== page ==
Apples, Green Tomatoes Can Help Fight Ageing

Apples, Green Tomatoes Can Help Fight AgeingApples, Green Tomatoes Can Help Fight Ageing

Eating apples and green tomatoes may help one fight symptoms of ageing, suggests a new study which found a protein that causes muscle weakness and loss during ageing.

As one grows older, one loses strength and muscle mass. However, the cause of age-related muscle weakness and atrophy has remained a mystery. Scientists at the University of Iowa have discovered the first example of a protein that causes muscle weakness and loss during ageing.

The protein, ATF4, is a transcription factor that alters gene expression in skeletal muscle, causing reduction of muscle protein synthesis, strength and mass. The UI study also identifies two natural compounds, one found in apples and one found in green tomatoes, which reduce ATF4 activity in aged skeletal muscle. The findings could lead to new therapies for age-related muscle weakness and atrophy.

“Many of us know from our own experiences that muscle weakness and atrophy are big problems as we become older,” said Christopher Adams, professor of internal medicine in the UI Carver College of Medicine, and senior study author, reports

Previously, Adams and his team had identified ursolic acid, which is found in apple peel, and tomatidine, which comes from green tomatoes, as small molecules that can prevent acute muscle wasting caused by starvation and inactivity.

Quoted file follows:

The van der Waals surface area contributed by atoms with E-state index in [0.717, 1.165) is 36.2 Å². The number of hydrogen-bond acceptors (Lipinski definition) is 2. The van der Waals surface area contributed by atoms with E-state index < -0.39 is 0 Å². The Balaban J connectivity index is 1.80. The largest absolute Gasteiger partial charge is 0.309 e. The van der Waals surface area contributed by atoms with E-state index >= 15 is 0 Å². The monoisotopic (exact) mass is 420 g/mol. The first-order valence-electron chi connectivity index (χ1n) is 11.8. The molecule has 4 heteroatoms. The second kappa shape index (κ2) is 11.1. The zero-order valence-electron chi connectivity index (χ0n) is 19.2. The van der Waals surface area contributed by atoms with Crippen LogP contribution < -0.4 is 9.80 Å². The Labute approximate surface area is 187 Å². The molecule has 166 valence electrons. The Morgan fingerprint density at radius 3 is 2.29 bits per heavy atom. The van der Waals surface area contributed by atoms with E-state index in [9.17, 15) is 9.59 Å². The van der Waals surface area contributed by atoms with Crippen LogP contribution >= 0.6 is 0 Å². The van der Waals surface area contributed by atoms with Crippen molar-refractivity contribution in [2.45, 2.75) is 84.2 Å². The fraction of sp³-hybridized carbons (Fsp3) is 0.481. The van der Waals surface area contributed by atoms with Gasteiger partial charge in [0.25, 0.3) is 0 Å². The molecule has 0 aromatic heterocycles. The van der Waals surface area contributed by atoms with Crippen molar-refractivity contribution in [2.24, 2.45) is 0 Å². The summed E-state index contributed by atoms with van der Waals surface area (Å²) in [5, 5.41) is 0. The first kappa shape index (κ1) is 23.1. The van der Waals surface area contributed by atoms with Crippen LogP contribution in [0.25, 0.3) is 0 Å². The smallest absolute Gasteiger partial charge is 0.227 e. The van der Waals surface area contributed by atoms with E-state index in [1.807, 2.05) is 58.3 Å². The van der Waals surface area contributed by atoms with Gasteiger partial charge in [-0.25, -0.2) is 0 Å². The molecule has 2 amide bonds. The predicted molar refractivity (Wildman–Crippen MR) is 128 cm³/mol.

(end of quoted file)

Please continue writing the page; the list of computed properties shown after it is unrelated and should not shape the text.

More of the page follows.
Those studies set the stage for testing whether ursolic acid and tomatidine might be effective in blocking the largest cause of muscle weakness and atrophy: ageing.

In their latest study, Adams’ team found that ursolic acid and tomatidine dramatically reduce age-related muscle weakness and atrophy in mice.

They found that both compounds increased muscle mass by 10%, and more importantly, increased muscle quality, or strength, by 30%.

The sizes of these effects suggest that the compounds largely restored muscle mass and strength to young adult levels.

Adams’ team found that both compounds turn off a group of genes that are turned on by the transcription factor ATF4. The study was published in the Journal of Biological Chemistry.